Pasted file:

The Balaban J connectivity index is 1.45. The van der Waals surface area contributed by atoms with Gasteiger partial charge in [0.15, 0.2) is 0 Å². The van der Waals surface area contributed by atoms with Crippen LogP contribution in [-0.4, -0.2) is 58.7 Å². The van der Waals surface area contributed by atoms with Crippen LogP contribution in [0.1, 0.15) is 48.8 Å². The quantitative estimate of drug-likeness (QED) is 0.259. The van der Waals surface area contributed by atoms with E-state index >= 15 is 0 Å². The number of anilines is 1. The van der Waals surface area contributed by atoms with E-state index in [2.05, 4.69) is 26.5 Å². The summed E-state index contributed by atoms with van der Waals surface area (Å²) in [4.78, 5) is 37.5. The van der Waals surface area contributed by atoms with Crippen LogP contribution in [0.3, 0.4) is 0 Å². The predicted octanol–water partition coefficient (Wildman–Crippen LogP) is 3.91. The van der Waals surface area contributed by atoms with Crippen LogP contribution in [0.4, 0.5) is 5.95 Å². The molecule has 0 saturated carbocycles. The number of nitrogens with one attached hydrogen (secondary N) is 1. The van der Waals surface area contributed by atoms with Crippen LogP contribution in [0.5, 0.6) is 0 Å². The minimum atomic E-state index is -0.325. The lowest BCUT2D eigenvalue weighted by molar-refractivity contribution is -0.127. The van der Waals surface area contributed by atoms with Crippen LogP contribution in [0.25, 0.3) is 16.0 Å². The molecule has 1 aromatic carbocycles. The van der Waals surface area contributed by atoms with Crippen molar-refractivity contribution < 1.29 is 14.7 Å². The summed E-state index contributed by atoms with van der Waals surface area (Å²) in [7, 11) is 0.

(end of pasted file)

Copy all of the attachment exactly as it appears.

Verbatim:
The Balaban J connectivity index is 1.45. The van der Waals surface area contributed by atoms with Gasteiger partial charge in [0.15, 0.2) is 0 Å². The van der Waals surface area contributed by atoms with Crippen LogP contribution in [-0.4, -0.2) is 58.7 Å². The van der Waals surface area contributed by atoms with Crippen LogP contribution in [0.1, 0.15) is 48.8 Å². The quantitative estimate of drug-likeness (QED) is 0.259. The van der Waals surface area contributed by atoms with E-state index >= 15 is 0 Å². The number of anilines is 1. The van der Waals surface area contributed by atoms with E-state index in [2.05, 4.69) is 26.5 Å². The summed E-state index contributed by atoms with van der Waals surface area (Å²) in [4.78, 5) is 37.5. The van der Waals surface area contributed by atoms with Crippen LogP contribution in [0.3, 0.4) is 0 Å². The predicted octanol–water partition coefficient (Wildman–Crippen LogP) is 3.91. The van der Waals surface area contributed by atoms with Crippen LogP contribution in [0.4, 0.5) is 5.95 Å². The molecule has 0 saturated carbocycles. The number of nitrogens with one attached hydrogen (secondary N) is 1. The van der Waals surface area contributed by atoms with Crippen LogP contribution in [0.5, 0.6) is 0 Å². The minimum atomic E-state index is -0.325. The lowest BCUT2D eigenvalue weighted by molar-refractivity contribution is -0.127. The van der Waals surface area contributed by atoms with Crippen LogP contribution in [0.25, 0.3) is 16.0 Å². The molecule has 1 aromatic carbocycles. The van der Waals surface area contributed by atoms with Crippen molar-refractivity contribution < 1.29 is 14.7 Å². The summed E-state index contributed by atoms with van der Waals surface area (Å²) in [7, 11) is 0.